Friday, April 26, 2019

Experimental design matters, especially when on the lookout for an ultra-rare event like two-neutrino double electron capture of 124Xe, which has a mind-boggling half-life of 1022 years.
https://www.nature.com/articles/s41586-019-1124-4
 
Speaking of design, Samsung has delayed the release of its new $2,000 Galaxy Fold smartphone due to problems “affecting the handset’s hinge and extra pressure applied to the internal screen.”
https://www.wsj.com/articles/samsungs-galaxy-fold-smartphone-release-delayed-11555941705
 
More about technology coming to the aid of Notre Dame. It turns out firefighters deployed a 500-kg water-cannon-equipped robot named Colossus. Controlled by a joystick, it entered the cathedral and sprayed water at a rate of 2500 liters per minute. (Colin Angle, Boston, Apr 2014)
https://www.washingtonpost.com/technology/2019/04/17/firefighters-had-secret-weapon-when-notre-dame-caught-fire-robot-named-colossus/
 
Can spintronics better mimic the behavior of neurons and synapses in the human brain? (Anthony Zador, Brooklyn, Jun 2018; Ed Boyden, Salt Lake City, Dec 2009; Jeff Hawkins, San Francisco, Feb 2005; Henry Markram, Geneva, Sep 2005; Steven Potter, Madrid, Jul 2003)
https://www.tohoku.ac.jp/en/press/neuron_synapse_mimetic_spintronics_devices.html
 
Quick Hits

 
And, in boron nitride news, researchers are Columbia University are prolonging battery life with nanocoating of BN to stabilize solid electrolytes (Roland Pitts, Miami, Dec 2011), while an international team of researchers have developed a method to functionalize hexagonal boron nitride (white graphene) with nickel, which could serve as an efficient catalyst for splitting water (Elvis Cao, Berkeley, Mar 2019)
 
Get out your pinnies: It’s time to play speedball, the outdoor team sport dreamt up through machine learning. (Alex Reben, San Francisco, Dec 2018)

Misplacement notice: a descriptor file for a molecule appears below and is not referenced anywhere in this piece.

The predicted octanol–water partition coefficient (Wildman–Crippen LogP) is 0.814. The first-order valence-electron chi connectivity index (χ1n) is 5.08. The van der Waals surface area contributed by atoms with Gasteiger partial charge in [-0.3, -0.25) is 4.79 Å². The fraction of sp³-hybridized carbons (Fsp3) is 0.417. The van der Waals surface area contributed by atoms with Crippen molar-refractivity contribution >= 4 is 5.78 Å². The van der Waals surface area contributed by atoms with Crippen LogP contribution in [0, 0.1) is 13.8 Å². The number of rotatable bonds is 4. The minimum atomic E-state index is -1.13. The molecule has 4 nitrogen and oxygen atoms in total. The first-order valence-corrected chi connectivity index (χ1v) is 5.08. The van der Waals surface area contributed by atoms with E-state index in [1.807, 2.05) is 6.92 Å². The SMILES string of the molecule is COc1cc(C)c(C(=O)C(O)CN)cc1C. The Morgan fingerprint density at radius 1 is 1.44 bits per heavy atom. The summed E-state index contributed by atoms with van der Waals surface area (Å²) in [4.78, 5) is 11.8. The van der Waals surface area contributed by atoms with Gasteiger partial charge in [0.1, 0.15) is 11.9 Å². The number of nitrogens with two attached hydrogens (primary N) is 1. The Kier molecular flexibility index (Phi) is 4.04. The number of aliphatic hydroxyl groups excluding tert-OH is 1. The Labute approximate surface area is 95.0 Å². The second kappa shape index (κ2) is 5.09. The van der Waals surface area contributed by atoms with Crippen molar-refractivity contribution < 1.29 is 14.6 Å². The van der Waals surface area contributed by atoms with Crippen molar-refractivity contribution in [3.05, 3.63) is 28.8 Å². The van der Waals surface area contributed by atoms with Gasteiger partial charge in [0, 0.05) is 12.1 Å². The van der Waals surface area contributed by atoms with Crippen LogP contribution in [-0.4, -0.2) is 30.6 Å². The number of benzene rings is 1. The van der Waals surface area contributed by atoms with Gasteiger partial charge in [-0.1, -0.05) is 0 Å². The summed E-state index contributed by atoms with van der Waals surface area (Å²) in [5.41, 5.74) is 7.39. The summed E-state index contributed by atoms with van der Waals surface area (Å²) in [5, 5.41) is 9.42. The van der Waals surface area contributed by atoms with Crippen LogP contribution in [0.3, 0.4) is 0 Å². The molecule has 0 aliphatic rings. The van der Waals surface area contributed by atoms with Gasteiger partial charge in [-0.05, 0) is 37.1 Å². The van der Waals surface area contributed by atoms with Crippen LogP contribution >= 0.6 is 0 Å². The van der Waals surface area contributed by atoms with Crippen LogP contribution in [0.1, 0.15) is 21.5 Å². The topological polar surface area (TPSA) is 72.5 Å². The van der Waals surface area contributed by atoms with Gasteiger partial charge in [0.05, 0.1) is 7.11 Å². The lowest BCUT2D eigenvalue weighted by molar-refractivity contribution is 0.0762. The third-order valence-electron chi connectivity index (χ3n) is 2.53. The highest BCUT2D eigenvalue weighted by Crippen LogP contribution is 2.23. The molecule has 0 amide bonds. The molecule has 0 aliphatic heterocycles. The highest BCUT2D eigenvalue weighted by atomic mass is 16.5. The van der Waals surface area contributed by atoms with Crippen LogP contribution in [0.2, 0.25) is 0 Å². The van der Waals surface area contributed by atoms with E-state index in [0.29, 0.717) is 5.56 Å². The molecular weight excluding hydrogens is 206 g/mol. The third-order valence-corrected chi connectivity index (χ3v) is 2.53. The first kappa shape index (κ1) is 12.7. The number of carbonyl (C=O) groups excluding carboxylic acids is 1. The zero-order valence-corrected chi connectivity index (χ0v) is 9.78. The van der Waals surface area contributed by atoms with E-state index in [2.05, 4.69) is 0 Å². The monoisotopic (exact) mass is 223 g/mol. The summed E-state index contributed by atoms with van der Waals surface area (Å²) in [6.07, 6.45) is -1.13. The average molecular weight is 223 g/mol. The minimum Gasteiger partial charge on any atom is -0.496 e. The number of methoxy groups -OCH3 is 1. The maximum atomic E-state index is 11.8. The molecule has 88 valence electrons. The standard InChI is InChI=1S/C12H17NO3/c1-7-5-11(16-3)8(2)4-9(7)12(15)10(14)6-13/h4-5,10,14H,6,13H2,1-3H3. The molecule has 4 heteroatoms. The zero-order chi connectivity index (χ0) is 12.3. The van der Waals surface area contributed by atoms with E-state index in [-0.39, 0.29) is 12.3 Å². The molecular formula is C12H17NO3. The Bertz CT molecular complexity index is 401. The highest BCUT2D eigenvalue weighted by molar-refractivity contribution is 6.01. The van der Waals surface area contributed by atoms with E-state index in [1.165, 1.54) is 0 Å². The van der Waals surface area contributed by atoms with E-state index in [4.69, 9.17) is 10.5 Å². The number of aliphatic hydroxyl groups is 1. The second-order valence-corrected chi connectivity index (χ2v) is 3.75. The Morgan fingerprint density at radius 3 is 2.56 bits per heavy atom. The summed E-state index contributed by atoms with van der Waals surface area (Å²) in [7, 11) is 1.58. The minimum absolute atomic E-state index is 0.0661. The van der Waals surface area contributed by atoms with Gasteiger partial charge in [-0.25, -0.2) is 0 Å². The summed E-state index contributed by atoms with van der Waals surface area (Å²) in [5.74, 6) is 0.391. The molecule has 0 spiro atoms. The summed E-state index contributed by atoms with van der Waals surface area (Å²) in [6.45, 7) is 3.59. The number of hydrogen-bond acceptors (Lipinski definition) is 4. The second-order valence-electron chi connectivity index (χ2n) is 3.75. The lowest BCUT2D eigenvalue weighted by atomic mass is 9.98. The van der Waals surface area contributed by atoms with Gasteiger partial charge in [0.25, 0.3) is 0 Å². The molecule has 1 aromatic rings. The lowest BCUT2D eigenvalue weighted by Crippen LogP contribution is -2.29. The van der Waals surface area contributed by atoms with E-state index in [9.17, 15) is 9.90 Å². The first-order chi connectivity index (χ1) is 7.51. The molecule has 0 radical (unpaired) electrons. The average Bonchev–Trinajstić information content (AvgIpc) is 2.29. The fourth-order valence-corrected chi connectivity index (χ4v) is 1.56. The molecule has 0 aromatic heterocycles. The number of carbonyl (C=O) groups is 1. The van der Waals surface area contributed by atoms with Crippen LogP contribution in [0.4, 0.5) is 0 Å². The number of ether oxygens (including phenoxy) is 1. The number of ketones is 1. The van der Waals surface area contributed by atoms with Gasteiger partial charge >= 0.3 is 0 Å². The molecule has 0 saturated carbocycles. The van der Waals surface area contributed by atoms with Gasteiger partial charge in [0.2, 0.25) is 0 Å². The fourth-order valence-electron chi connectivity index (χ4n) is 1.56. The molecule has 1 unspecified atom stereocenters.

https://www.washingtonpost.com/technology/2019/04/23/they-asked-artificial-intelligence-create-new-game-one-if-its-first-ideas-involved-an-exploding-frisbee
 
EU Votes to create giant biometric database, (https://gizmodo.com/say-cheese-the-eu-is-set-to-create-one-of-earths-bigge-1834225890), as the DHS along with Jet Blue quietly test a “biometric self-boarding gate” (http://mediaroom.jetblue.com/investor-relations/press-releases/2018/11-15-2018-184045420) that requires “no pre-registration”! (Andrew Bud, Washington, D.C., Sep 2017)
(https://twitter.com/mackenzief/status/1118509708673998848).
 
Can we declare autographs obsolete? Well, Taylor Swift has. Video killed the radio star and now, apparently, selfie has killed the autograph. (https://www.huffpost.com/entry/taylor-swift-autographs_n_5565077).
 
At our March 2019 Berkeley conference, George Berghorn stressed the need to design buildings with deconstruction in mind, while Jim Cantrell alluded to the fact that satellites should be designed with self-destruction in mind. This article elaborates on the latter.

"Okay, Houston, we’ve had a problem here"
Jack Swigert

Author: Steven Cherry

Director of TTI/Vanguard, “a unique forum for senior-level executives that links strategic technology planning to business success. In private conferences that are part classroom, part think-tank, and part laboratory, its members—corporate and government leaders, entrepreneurs, researchers, and academics—explore emerging and potentially disruptive technologies.”

Twenty years experience as a technology journalist and editor, at the Association for Computing Machinery (ACM), and the Institute for Electrical and Electronic Engineers (IEEE). Founded the award-winning podcast series, Techwise Conversations covering tech news, tech careers and education, and the engineering lifestyle. Teaches an intensive writing class as an adjunct instructor at NYU. Previously taught essay writing and creative writing at The College of New Rochelle.